If spending hours stuck queuing at the airport with two six-foot planks stuck to your back doesn’t sound like the perfect start to your ski holiday, swap the plane for a train for a hassle-free journey.
Whichever European resort you choose to visit, your journey will probably begin with a high-speed connection from Ebbsfleet, Ashford or London St Pancras. Just make sure that when you’re watching the European countryside roll by with a glass of bubbly in hand, spare a thought for the unlucky folks eating cardboard food with knees around their head thousands of feet above you.
Culture rich: Innsbruck, Austria
Any ski destination that has hosted the Winter Olympics (as Innsbruck did in 1964 and 1976) obviously has some powdery pedigree, but there’s much more to be done in Innsbruck than simply gliding around on a pair of skis. Innsbruck offers miles of ski runs for different levels of ability, and 25 of the surrounding village sites are easily accessible by bus. Aside from the slopes, the city itself is well worth a visit. The Tyrolean capital boasts stunning architecture and wonderful Christmas markets that light up the old town or Marktplatz. Anyone who feels like venturing into the surrounding countryside on foot rather than by ski can enjoy the 96km (60 miles) of hiking trails surrounding the city.
Party time: St Anton, Austria
The perfect destination for people who want to spend as much time in the bar as on the slopes, St Anton has become a prime destination for skiers who want to burn the candle at both ends. There are a huge number of bars and clubs, such as the Krazy Kangeruh and Mooserwirt. You don’t even have to wait until the evening to get the party started; things get going here in the mid-afternoon and don’t stop until the early hours. If the late nights start to wear you down and you need a little help traversing the slopes in the early morning, a horse drawn sleigh ride into the stunning Ferwall valley may be the perfect tonic (just skip the gin).
Extreme ski: Chamonix, France
Chamonix’s reputation as a world class resort is well warranted. The five resorts of Brevent, Flegere, Grands Montets/Argentiere, Les Houches and Le Tour each have their own characteristics, and experienced skiers looking for exciting drops and swooping curves will not be disappointed. Chamonix’s lenient ski patrol pretty much allows you to ski anything you can find, so once you have shared the lifts with the crowds, if you’re willing and confident to venture forward alone, before long you’ll find a thrilling stretch of snow to call your own. Alternatively, if you want the experience without running the risk of being stuck on a mountain top overnight, then off-piste guides can be easily hired in Chamonix.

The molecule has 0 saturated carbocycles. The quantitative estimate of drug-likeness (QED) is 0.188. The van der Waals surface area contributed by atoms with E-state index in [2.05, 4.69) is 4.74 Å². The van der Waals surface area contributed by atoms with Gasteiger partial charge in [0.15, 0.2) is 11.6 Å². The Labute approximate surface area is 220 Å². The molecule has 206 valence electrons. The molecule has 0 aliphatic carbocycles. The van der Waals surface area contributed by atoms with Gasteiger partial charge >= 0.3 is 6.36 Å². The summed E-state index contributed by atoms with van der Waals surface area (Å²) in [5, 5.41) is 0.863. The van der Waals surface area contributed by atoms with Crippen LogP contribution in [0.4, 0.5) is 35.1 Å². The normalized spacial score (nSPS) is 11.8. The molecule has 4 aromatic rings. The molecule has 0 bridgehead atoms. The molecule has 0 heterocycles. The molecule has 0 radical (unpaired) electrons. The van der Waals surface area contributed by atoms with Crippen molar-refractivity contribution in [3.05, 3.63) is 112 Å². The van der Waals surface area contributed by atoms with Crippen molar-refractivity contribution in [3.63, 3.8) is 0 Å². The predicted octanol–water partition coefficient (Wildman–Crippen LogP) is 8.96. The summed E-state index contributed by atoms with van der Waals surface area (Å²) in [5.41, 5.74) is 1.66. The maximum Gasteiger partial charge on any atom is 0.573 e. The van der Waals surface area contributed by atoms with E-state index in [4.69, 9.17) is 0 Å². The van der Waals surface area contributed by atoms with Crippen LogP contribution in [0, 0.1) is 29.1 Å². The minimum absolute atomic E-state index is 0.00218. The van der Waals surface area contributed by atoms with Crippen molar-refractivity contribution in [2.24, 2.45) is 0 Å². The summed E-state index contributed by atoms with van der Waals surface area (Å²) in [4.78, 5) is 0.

Ski zen: Bardonecchia, Italy
Italy’s Bardonecchia ski resort is perfect for skiers looking for a more laid-back experience. The terrain will generally suit beginner and intermediate skiers, but Bardonecchia is close to a host of different resorts in both Italy and France for the best of both worlds. Hire a car and immerse yourself in the stunning surrounding scenery, knowing that whenever you decide to return, a gentle skiing challenge and a quiet evening of contemplation await. There are rarely queues for lifts during the week, but be warned, the resort attracts many weekenders from Turin.
Snow fun: St Moritz, Switzerland
St Moritz is a resort as much about image as it is about skiing. Glitzy and glamorous, it offers a range of weird and wonderful activities that you won’t find at your average ski destination. If the skiing becomes a little routine, test your skills in a relaxing round of winter golf. Or perhaps you’ve always wanted a game of cricket in the snow, or even a game of polo? Make sure you put on the skis regularly or you might forget why you’re here. Even if it does slip you mind, the stunning array of gourmet food and regular music festivals will more than make up for it.